Brown Trout Supreme

Not once have I ever heard a fellow fly fisherman utter the words, “Oh, it’s just another brown.”  Even small browns are a treat.  Larger browns are a prized possession. Many sleepless nights have consumed my time; time spent searching for a single fish that only comes out to feed in the still of the night.  Brown trout reign supreme in the eyes of many anglers and have rightfully earned that standing.  Despite their voracious nature, they are also extremely wary, offering a challenge to any who are willing to accept.  The past few weeks have offered many exciting opportunities to fish for browns and my friends and I have not been disappointed.

IMGP1628

Henry’s Fork Butter Ball

IMGP1640

Two Handfuls of Streamer Eatin’ Brownie

IMGP1681

Slab of Silver

IMGP1670

Mouthful of Mylar

IMGP1647

Chris with More River Gold

IMGP1661

Magic Dragon Muncher

20140709_170933

Salmon Fly Eater

20140709_171025

Darkie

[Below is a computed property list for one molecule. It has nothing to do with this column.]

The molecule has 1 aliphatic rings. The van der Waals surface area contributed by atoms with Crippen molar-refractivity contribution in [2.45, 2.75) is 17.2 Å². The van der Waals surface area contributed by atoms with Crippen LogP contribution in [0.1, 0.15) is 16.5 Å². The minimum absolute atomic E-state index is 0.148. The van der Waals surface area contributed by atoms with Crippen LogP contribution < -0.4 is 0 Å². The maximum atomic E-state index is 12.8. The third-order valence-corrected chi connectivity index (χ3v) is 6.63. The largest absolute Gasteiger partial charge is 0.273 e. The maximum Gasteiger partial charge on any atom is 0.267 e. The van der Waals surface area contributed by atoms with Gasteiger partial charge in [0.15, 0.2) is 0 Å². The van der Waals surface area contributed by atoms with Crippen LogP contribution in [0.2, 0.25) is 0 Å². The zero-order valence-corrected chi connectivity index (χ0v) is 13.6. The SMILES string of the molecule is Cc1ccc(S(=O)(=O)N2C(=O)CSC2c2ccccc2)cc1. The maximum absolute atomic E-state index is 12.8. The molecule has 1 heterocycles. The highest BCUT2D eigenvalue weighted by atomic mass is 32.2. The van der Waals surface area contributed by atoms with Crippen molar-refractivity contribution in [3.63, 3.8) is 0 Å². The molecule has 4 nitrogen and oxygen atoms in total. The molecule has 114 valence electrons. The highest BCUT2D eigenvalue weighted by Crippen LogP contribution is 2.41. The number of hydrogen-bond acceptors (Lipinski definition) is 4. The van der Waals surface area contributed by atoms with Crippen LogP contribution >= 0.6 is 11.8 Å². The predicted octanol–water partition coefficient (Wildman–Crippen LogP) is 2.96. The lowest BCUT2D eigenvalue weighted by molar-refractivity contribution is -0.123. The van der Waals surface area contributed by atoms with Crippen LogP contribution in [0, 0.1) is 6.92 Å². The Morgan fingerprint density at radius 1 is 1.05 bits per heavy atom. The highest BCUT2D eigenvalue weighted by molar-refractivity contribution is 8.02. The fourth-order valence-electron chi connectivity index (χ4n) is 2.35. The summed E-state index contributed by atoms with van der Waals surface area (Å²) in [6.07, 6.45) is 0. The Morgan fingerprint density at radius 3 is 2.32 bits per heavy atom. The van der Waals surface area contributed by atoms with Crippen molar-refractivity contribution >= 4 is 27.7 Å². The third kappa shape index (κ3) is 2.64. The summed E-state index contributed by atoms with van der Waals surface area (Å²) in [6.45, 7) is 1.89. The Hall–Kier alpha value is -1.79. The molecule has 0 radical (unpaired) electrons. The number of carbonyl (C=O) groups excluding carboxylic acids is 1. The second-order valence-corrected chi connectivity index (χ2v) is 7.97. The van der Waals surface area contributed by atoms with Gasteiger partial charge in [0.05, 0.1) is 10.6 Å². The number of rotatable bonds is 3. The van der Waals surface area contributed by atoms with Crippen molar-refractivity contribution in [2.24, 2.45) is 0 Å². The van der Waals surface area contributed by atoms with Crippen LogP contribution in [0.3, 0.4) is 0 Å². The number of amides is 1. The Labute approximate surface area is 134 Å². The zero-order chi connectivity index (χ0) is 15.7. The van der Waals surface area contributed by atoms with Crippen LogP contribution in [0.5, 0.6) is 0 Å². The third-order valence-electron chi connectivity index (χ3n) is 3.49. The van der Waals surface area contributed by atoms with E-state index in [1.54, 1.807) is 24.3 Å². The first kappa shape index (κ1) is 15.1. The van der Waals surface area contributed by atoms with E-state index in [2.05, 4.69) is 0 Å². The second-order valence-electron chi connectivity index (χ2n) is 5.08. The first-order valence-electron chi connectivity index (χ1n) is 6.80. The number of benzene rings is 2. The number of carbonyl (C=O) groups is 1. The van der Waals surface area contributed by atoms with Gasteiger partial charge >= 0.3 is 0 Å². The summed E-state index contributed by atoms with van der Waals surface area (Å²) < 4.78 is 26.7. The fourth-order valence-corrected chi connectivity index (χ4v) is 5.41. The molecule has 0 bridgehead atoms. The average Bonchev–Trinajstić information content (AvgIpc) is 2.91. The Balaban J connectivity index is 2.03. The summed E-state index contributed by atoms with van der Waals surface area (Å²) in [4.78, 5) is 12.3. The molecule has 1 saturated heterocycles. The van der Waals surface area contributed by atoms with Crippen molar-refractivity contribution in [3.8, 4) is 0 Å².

IMG_20140727_195152

Kyle with a Brownie that Smashed the Peanut Envy 

20140709_182838

Hitting the Banks

20140709_192344

Connect the Dots

IMG_3434

Canal Fishing has its Perks

IMG_3441

As Wild as the Come

If you haven’t spent much time targeting browns, now is the time to start.  I promise you won’t be disappointed!

Brown Town

One of my favorite things about fly fishing is the different places that it takes me.  I love exploring new water.  Having only lived in Eastern Idaho for three years, I still have a lot of exploring to do.  There are so many miles of water here, it would take a life time to explore it all.  My buddies and I are always on google earth, sharing screen caps through Face Book messages with comments such as, “Have you ever fished here before?” or “This run looks like it has to hold some serious hogs”.  Often times places end up being a total bust, but every once in a while everything comes together and you find that perfect spot.  There is something about finding a new run that is chock full of fish eagerly waiting to eat your fly.

IMG_20140228_184154

Dirty Water Brown